Above the therapeutic range 25 (31.25%)
Below the therapeutic range 12 (15.00%)
Above and below the therapeutic range 5 (6.25%)

Signs of digitalis intoxication were occasio nally described in the records of the patients with Cp above therapeutic window. It was admitted total adherence of these inpatients to treatment. Digoxin is administered in a standard daily dose of 0.125 mg or 0.25 mg to patients admitted to the cardiomyopathy ward of the Instituto Nacional de Cardiologia. These data are important because time and dosage of prescription impact the reach and maintenance of plasma concentration within the therapeutic window.

Table II details the profile of patients with digoxin Cp out of (42) and within (38) the therapeutic range. Most subjects were male in both groups, but the percentage of men among patients with Cp out of the therapeutic range (79%) was higher than that of the group of patients with Cp within the therapeutic range (68%). In both groups patients were mainly between 21-60 years-old, representing 76% and 77% of subjects with Cp out of and within the therapeutic window, being 41-60 years-old the predominant age range. The majority of those patients were also in functional class III, but the incidence of this class among patients with Cp out of the therapeutic range (65%) was higher compared with patients with Cp within the therapeutic range (45%).

Table 2. Profile of the patients admitted to cardiomyopathy ward of the Instituto Nacional de Cardiologia between 2009 and 2010 who made use of digoxin and had accessible records presenting values of this drug plasma concentration (n = 80) 

Digoxin plasma concentration Within the therapeutic range (n = 38, 100%) Out of the therapeutic range (n = 42, 100%)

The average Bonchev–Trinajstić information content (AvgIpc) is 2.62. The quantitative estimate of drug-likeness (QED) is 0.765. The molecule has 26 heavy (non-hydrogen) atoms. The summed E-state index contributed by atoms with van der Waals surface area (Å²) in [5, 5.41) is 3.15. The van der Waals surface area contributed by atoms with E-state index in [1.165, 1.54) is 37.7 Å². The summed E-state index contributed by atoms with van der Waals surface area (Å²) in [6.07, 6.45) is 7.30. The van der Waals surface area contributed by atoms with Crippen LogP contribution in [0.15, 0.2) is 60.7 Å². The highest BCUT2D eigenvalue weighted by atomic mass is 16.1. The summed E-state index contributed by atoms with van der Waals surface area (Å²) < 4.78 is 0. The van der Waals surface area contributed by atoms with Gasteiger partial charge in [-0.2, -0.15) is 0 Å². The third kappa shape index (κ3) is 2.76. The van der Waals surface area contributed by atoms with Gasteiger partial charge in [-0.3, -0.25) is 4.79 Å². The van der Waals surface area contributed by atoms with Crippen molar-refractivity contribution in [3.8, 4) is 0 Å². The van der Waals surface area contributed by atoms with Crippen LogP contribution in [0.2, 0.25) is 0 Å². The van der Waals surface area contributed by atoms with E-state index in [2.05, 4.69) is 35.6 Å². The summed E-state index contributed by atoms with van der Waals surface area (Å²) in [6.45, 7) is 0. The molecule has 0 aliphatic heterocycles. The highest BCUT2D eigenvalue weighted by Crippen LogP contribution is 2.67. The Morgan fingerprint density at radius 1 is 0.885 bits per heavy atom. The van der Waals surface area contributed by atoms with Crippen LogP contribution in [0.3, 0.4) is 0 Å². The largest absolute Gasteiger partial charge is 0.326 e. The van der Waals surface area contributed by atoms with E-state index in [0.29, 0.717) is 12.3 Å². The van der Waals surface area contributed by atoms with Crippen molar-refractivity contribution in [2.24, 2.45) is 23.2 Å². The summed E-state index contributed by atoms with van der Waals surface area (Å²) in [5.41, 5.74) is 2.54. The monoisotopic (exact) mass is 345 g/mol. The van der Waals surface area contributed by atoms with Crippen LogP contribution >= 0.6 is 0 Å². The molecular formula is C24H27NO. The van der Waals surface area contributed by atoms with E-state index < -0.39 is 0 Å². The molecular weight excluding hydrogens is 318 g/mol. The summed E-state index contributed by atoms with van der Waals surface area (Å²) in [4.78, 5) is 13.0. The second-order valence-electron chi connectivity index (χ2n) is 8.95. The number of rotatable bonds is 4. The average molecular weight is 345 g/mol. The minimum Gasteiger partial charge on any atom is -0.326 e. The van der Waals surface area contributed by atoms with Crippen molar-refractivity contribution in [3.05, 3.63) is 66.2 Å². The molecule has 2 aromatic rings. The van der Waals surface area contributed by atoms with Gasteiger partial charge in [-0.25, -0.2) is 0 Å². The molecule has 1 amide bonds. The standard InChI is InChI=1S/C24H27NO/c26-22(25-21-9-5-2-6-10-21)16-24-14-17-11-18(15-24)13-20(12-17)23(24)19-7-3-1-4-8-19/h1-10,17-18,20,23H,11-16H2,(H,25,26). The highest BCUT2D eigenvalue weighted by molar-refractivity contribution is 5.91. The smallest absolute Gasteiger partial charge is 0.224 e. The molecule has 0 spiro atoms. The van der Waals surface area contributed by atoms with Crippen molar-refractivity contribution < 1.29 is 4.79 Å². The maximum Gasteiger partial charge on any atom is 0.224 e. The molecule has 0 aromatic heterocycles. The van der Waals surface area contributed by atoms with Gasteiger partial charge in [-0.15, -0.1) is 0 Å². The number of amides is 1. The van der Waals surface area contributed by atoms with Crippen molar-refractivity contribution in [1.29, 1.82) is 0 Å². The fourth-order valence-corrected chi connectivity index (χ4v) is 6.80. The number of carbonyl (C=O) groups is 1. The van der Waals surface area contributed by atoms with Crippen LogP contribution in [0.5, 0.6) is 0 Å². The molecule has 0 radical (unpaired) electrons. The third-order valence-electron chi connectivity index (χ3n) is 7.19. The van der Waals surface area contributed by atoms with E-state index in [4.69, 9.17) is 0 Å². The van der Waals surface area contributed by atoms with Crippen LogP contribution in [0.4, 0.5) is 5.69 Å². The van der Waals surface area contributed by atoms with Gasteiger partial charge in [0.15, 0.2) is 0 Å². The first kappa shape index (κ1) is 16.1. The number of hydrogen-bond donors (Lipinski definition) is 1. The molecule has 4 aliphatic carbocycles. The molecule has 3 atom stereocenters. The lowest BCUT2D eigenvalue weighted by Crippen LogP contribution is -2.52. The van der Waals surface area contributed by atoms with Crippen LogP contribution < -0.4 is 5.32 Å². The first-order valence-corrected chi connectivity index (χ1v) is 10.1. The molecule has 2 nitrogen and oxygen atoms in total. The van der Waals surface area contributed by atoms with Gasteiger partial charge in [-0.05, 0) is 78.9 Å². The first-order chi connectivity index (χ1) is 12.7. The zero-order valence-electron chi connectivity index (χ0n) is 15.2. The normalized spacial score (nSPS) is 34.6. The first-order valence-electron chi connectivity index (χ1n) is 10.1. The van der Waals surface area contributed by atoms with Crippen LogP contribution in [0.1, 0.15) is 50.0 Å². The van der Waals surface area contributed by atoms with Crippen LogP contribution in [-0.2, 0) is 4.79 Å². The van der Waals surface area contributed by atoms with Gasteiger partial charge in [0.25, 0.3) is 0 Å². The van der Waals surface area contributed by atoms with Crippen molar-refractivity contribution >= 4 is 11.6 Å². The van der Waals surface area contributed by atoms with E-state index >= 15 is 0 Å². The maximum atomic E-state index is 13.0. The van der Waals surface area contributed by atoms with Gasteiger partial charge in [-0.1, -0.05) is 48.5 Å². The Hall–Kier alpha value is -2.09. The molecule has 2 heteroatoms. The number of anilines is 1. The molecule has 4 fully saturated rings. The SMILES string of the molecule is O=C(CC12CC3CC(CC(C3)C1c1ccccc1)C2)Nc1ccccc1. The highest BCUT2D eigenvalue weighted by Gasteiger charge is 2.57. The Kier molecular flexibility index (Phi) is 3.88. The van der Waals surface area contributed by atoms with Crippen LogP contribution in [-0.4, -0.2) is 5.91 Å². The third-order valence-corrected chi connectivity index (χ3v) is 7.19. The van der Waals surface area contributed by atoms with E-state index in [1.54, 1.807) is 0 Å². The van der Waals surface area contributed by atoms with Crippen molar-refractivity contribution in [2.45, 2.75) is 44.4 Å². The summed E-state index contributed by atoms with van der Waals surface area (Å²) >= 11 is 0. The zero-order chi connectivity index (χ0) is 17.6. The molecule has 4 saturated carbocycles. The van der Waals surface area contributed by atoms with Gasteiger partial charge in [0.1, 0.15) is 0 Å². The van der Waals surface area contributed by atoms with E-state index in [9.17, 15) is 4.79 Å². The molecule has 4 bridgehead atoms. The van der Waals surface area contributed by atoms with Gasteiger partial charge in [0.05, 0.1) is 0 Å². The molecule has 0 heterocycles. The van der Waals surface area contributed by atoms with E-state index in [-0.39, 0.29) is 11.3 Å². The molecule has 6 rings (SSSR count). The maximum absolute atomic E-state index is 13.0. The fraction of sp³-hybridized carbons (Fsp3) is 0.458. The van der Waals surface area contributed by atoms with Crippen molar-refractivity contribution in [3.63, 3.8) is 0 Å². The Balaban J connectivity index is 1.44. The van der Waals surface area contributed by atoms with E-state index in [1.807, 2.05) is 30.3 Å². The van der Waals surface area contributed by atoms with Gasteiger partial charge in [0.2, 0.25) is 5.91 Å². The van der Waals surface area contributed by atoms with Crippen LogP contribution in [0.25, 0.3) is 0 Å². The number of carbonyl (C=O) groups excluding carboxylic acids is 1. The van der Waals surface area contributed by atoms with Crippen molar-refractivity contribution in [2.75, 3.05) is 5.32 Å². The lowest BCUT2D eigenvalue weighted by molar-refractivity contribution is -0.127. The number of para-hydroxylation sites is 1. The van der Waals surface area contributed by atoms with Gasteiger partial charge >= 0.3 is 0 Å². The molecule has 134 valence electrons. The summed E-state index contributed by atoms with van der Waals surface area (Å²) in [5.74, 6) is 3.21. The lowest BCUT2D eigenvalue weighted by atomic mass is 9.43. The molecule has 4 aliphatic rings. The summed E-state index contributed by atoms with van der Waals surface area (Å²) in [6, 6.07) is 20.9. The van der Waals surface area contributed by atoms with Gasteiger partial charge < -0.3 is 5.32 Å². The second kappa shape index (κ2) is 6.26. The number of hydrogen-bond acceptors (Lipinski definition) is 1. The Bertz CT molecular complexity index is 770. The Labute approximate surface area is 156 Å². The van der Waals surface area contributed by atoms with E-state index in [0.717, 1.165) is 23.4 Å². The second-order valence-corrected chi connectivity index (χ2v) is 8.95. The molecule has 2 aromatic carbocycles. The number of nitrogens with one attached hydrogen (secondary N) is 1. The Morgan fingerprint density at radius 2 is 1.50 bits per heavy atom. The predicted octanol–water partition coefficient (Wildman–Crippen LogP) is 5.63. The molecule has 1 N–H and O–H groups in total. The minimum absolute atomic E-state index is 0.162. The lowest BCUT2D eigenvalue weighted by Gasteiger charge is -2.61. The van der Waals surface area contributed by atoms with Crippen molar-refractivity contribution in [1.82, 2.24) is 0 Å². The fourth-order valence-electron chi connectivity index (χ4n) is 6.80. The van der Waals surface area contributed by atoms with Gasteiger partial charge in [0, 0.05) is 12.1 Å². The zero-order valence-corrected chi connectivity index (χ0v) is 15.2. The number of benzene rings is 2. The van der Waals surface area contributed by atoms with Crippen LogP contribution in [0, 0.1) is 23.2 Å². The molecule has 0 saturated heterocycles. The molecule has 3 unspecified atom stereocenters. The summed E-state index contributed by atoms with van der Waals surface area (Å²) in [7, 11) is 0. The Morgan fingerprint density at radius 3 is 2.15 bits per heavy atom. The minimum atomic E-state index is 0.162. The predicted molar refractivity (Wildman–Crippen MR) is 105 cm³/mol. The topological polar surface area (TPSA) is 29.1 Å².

Stratification by
Gender: Males
26 (68%)
12 (32%)
33 (79%)
9 (21%)
Age: <20 years-old
21-40 years-old
41-60 years-old
>60 years-old
1 (3%)
12 (32%)
17 (45%)
8 (20%)
1 (2%)
14 (33%)
18 (43%)
9 (22%)
Functional class of heart failure: Without heart failure
Functional class I
Functional class II
Functional class III
Functional class IV
1 (3%)
2 (5%)
6 (16%)
17 (45%)
12 (31%)
3 (7%)
3 (7%)
3 (7%)
27 (65%)
6 (14%)
Comorbidity: Systemic Arterial Hypertension
Atrial Fibrillation
Renal Failure
Diabetes Mellitus
20 (53%)
17 (45%)
8 (21%)
3 (8%)
10 (26%)
19 (45%)
19 (45%)
14 (33%)
6 (14%)
5 (12%)
Drug association with digoxin: Furosemide
36 (95%)
33 (87%)
25 (66%)
21 (65%)
17 (45%)
10 (26%)
39 (93%)
32 (76%)
27 (64%)
23 (55%)
20 (48%)
13 (31%)

With regards to comorbidities, table II also shows that the incidence of hypertension and atrial fibrillation was similar between patients with Cp out of and within the therapeutic range. Differences seem to be present between these groups with regard to renal failure, dyslipidemia and diabetes mellitus incidence. However, differences regarding drug combinations with digoxin were not noteworthy.


Acute heart failure can be defined as a rapid onset or change in clinical signs and symptoms of HF, resulting in urgent need for therapy. Acute HF can also be due to new or worsening of pre-existing HF (chronic decompensated HF) (Ewing 2002). According to Bocchi et al. (2009), data from Unified Health System (Sistema Único de Saúde, SUS) show that the highest number of hospitalizations and deaths encompasses males of 20-59 years-old in Brazil. In the last census (2010) it was observed that the elderly population is increasing in this country and consequently, so is the frequency of at-risk patients or patients with HF. The prevalence of HF with reduced LVEF in men was ratified (Bocchi et al. 2012).

The cardiomyopathy ward of INC is a specialized inpatient unit of HF and cardiac transplantation. This justifies the fact that most patients taking digoxin in the present study are in class III regarding the disease severity. It was also observed that these subjects were predominantly male, aged between 21 and 60 years, reflecting the data reported by Unified Health System.